* Copper output fell 3.3 pct to 995,805 T in 2015
* Sharpest fall in Q4, Katanga suspension partly to blame
* Gold production rose 30 pct to 25,516 kg in 2015
By Aaron Ross
KINSHASA, Feb 10 Copper production in Democratic
Republic of Congo dropped for the first time in six years in
2015 and this year could be another tough one as low commodity
prices continue to bite, the Central African country's chamber
of mines said on Wednesday.
Output dropped 3.3 percent in Africa's top copper producer
to 995,805 tonnes from 1.03 million tonnes in 2014, the first
time production fell since the global economic downturn in 2009.
The sharpest fall was in the fourth quarter when production
slumped 12 percent year-on-year, in part due to the suspension
of some production at miner and trader Glencore's
Katanga Mining unit, the industry group said in its annual
The mine, one of the largest in Congo, producing 113,674
tonnes of copper in the first nine months of 2015, is not
expected to reopen until mid-2017.
Congo's economy is highly dependent on the mining sector,
which accounts for about 20 percent of GDP. Copper and cobalt
alone accounted for 79 percent of the country's exports in the
first half of 2015, according to the Central Bank.
Benchmark copper fell 25 percent last year, a slump
that the chamber said could continue. Indeed, copper prices are
expected to hit their lowest average in more than a decade this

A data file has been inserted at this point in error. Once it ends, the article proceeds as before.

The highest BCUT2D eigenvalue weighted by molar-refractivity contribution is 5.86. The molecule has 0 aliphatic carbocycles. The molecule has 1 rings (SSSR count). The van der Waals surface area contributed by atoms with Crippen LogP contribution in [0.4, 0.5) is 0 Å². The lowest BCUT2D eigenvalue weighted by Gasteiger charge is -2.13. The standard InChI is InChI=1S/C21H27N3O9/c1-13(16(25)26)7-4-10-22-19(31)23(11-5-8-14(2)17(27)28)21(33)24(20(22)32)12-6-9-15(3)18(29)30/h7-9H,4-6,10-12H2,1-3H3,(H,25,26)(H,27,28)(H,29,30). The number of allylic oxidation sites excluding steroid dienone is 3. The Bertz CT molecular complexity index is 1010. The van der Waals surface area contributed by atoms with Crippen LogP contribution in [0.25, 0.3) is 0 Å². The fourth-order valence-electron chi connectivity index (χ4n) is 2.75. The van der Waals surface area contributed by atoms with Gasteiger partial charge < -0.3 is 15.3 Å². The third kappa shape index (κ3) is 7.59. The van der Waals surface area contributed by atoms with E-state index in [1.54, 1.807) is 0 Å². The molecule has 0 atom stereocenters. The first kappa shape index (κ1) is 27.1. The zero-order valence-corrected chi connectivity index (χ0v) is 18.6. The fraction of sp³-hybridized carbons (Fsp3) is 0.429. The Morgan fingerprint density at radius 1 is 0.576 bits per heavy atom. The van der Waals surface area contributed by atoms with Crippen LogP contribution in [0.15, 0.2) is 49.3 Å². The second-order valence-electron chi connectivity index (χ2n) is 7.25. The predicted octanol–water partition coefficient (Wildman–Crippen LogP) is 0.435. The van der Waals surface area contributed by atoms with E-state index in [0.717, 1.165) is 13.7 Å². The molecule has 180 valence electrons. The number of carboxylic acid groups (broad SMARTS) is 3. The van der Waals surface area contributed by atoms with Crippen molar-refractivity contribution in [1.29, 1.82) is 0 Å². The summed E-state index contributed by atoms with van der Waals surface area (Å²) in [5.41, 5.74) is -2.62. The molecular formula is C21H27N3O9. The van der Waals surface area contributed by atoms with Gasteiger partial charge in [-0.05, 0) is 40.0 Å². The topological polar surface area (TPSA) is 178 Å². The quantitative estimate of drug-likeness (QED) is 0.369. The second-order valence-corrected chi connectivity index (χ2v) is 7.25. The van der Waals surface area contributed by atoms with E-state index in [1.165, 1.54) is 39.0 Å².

year as global supply outruns demand, a Reuters survey of metal
analysts showed last month.
The government scaled back its 2015 growth estimate to 7.7
percent from over 10 percent because of low metals prices. It
has said Katanga Mining's 18-month suspension will cost it more
than $200 million in tax revenues this year.
The government expects growth to rebound to 9 percent this
year while the International Monetary Fund (IMF) predicts 7.3
The country's copper-producing southeast only receives about
half the electricity it needs. The government is backing a
series of projects to boost supply but the chamber said
"inadequate and highly non-transparent management" of the sector
led to "little progress" in 2015.
The chamber's report, however, cited causes for optimism,
noting that new mines started commercial production in 2015 and
several major projects that are expected to come online in the
Ivanhoe Mines' Kamoa project, slated to begin
production in 2018, is thought to be the world's largest
untouched high-grade copper discovery.
In the same report, the chamber of mines said gold
production rose 30 percent to an estimated 25,516 kg, partly
because of stronger-than-expected production at Randgold
Resources' Kibali mine. Congo's industrial gold
production stood at near zero in 2011.
Production is likely to rise further as Randgold, AngloGold
Ashanti and Banro Corporation continue to ramp
up output at large mines they have opened in the last five
(Reporting by Aaron Ross; Editing by Edward McAllister and